Access and Participation programs are available to help Australians who want to attend university, regardless of circumstances, background or location.
Demand Driven Funding for all First Nations Australians
From 2021, the Australian Government guaranteed Aboriginal and Torres Strait Islander students from regional and remote areas a Commonwealth supported place.
This measure has now been extended to all Aboriginal and Torres Strait Islander students regardless of location.
New demand-driven funding will support all First Nations Australians to go to university.
From 2024, all Aboriginal and Torres Strait Islander students in Australia will be guaranteed a Commonwealth supported place at a university of their choice, when accepted into their chosen course of study.
An eligible university place is a non-designated, bachelor level course (other than medicine) at an Australian public university.
The Australian Universities Accord process has highlighted the increased challenges First Nations Australians continue to experience, noting to meet the Closing the Gap target ‘by 2031, 70% of First Nations people have a tertiary qualification’, systemic barriers to participation need to be addressed.
Introducing demand driven funding for all First Nations students responds to Priority Action 3 of the Australian Universities Accord Interim Report.
Demand-driven funding for these students will have flow-on benefits for all First Nations communities across Australia by increasing the number of First Nations graduates in the workforce. It will help increase delivery of professional services and support other enterprises requiring university educated workforces. It will also increase the availability of role models in communities for increased aspiration to pursue further education.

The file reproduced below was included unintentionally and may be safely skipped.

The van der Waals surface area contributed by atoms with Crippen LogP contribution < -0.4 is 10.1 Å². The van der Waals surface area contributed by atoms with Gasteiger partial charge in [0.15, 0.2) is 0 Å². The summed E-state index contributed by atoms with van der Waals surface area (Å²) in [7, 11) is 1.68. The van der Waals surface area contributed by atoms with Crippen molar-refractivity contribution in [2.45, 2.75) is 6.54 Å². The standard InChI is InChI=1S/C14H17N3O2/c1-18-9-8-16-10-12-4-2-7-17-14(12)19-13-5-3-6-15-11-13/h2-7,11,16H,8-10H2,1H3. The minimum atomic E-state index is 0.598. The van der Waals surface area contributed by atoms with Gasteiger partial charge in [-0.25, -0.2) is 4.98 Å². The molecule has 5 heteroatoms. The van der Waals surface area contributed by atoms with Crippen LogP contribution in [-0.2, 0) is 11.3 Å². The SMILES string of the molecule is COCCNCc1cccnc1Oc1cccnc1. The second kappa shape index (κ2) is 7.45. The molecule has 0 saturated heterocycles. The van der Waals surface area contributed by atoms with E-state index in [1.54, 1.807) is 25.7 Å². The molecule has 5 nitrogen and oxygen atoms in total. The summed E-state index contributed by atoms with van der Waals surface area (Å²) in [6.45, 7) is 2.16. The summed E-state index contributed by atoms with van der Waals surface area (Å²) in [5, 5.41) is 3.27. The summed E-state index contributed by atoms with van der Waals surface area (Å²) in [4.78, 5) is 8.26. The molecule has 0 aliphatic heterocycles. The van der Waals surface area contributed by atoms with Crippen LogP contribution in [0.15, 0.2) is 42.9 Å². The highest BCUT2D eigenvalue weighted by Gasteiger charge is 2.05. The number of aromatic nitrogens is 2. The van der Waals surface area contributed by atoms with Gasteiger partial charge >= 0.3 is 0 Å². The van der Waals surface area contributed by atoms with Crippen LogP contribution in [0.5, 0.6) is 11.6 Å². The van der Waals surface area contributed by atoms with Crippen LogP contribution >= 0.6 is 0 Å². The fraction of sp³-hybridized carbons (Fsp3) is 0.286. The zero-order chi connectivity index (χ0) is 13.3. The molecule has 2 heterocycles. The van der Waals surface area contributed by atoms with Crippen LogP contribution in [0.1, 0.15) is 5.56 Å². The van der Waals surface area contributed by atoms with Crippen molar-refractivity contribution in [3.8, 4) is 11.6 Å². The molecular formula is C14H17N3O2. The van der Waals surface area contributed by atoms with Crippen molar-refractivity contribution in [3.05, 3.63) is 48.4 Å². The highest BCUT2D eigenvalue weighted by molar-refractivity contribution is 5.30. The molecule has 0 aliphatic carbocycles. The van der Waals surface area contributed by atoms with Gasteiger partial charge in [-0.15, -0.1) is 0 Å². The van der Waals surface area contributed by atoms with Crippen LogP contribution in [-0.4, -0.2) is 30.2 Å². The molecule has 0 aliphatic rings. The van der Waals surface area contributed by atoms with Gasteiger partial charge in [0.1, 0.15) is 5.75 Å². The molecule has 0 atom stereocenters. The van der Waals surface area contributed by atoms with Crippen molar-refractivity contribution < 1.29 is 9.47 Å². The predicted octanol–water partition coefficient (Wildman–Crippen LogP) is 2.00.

Regional University Study Hubs program
Since its commencement in 2018, more than $100 million has been committed for the Regional University Study Hubs program (formerly the Regional University Centres program). There are currently 32 Regional Hubs operating in all states and the Northern Territory. An additional 2 hubs are expected to open from 2023.
In response to the Australian University Accord’s Interim Report, the Australian Government has also announced $34.4 million for the expansion of the program, with up to 20 new Hubs to be established.
Hubs provide facilities and support such as:
- Study spaces
- Video conferencing
- Computing facilities and internet access
- Academic skills support and pastoral care for students studying via distance at any Australian university or vocational education and training provider.
Read more about the Regional University Study Hubs and see if there is one near you.
Suburban University Study Hubs Program
The Australian Government has committed $32.5 million for the Suburban University Study Hubs program. The program will build on the Regional University Study Hubs program (formerly the Regional University Centres) to support underrepresented students in outer metropolitan and peri-urban areas with low university attainment and limited access to a significant physical university campus. Hubs will provide facilities such as:
- Study spaces
- Video conferencing
- Computing facilities and internet access
- Academic skills support and pastoral care
Read more about the Suburban University Study Hubs program.
National Regional, Rural and Remote Tertiary Education Strategy
On 19 June 2020, a series of measures to provide more opportunities for regional Australia were announced as part of the Job-ready Graduates Package. Worth more than $400 million over 5 years, these regional measures include:
- Increased financial support for higher education study
- Improved travel support.
These measures respond to the National Regional, Rural and Remote Tertiary Education Strategy - final report.
This strategy aims to improve: